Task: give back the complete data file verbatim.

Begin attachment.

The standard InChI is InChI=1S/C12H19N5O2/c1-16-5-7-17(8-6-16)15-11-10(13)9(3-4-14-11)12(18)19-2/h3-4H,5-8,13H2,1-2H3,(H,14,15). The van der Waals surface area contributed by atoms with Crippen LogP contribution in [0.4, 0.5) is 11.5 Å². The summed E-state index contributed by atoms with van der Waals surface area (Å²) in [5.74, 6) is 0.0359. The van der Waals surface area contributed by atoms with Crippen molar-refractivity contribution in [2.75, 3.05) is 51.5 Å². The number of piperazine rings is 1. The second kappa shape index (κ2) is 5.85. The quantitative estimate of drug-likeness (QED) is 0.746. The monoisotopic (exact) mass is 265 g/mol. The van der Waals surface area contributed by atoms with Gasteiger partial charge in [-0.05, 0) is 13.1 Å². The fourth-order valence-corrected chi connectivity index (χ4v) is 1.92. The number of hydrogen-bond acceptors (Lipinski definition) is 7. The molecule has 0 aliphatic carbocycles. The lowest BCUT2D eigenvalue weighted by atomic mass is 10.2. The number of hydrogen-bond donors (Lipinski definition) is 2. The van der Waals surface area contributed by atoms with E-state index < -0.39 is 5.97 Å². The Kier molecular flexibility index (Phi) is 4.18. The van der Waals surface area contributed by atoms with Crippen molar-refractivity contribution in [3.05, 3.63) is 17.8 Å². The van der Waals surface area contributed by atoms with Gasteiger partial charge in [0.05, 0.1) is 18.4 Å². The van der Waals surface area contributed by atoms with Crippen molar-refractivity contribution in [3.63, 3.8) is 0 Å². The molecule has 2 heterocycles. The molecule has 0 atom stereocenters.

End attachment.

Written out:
The standard InChI is InChI=1S/C12H19N5O2/c1-16-5-7-17(8-6-16)15-11-10(13)9(3-4-14-11)12(18)19-2/h3-4H,5-8,13H2,1-2H3,(H,14,15). The van der Waals surface area contributed by atoms with Crippen LogP contribution in [0.4, 0.5) is 11.5 Å². The summed E-state index contributed by atoms with van der Waals surface area (Å²) in [5.74, 6) is 0.0359. The van der Waals surface area contributed by atoms with Crippen molar-refractivity contribution in [2.75, 3.05) is 51.5 Å². The number of piperazine rings is 1. The second kappa shape index (κ2) is 5.85. The quantitative estimate of drug-likeness (QED) is 0.746. The monoisotopic (exact) mass is 265 g/mol. The van der Waals surface area contributed by atoms with Gasteiger partial charge in [-0.05, 0) is 13.1 Å². The fourth-order valence-corrected chi connectivity index (χ4v) is 1.92. The number of hydrogen-bond acceptors (Lipinski definition) is 7. The molecule has 0 aliphatic carbocycles. The lowest BCUT2D eigenvalue weighted by atomic mass is 10.2. The number of hydrogen-bond donors (Lipinski definition) is 2. The van der Waals surface area contributed by atoms with E-state index < -0.39 is 5.97 Å². The Kier molecular flexibility index (Phi) is 4.18. The van der Waals surface area contributed by atoms with Crippen molar-refractivity contribution in [3.05, 3.63) is 17.8 Å². The van der Waals surface area contributed by atoms with Gasteiger partial charge in [0.05, 0.1) is 18.4 Å². The van der Waals surface area contributed by atoms with Crippen molar-refractivity contribution in [3.63, 3.8) is 0 Å². The molecule has 2 heterocycles. The molecule has 0 atom stereocenters.